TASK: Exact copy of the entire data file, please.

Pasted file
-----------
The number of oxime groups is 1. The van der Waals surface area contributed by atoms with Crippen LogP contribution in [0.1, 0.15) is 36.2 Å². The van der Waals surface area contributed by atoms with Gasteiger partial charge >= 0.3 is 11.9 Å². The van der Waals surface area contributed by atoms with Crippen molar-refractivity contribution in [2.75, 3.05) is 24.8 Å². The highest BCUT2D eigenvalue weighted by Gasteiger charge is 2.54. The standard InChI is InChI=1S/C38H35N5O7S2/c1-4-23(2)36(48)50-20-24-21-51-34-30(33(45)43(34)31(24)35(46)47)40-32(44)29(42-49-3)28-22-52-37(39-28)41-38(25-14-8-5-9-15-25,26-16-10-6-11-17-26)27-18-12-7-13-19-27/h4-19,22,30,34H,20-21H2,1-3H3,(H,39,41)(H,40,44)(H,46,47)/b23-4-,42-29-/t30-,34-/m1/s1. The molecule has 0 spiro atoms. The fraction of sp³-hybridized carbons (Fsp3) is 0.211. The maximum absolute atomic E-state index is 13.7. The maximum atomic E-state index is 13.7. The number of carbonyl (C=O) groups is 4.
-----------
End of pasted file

The number of oxime groups is 1. The van der Waals surface area contributed by atoms with Crippen LogP contribution in [0.1, 0.15) is 36.2 Å². The van der Waals surface area contributed by atoms with Gasteiger partial charge >= 0.3 is 11.9 Å². The van der Waals surface area contributed by atoms with Crippen molar-refractivity contribution in [2.75, 3.05) is 24.8 Å². The highest BCUT2D eigenvalue weighted by Gasteiger charge is 2.54. The standard InChI is InChI=1S/C38H35N5O7S2/c1-4-23(2)36(48)50-20-24-21-51-34-30(33(45)43(34)31(24)35(46)47)40-32(44)29(42-49-3)28-22-52-37(39-28)41-38(25-14-8-5-9-15-25,26-16-10-6-11-17-26)27-18-12-7-13-19-27/h4-19,22,30,34H,20-21H2,1-3H3,(H,39,41)(H,40,44)(H,46,47)/b23-4-,42-29-/t30-,34-/m1/s1. The molecule has 0 spiro atoms. The fraction of sp³-hybridized carbons (Fsp3) is 0.211. The maximum absolute atomic E-state index is 13.7. The maximum atomic E-state index is 13.7. The number of carbonyl (C=O) groups is 4.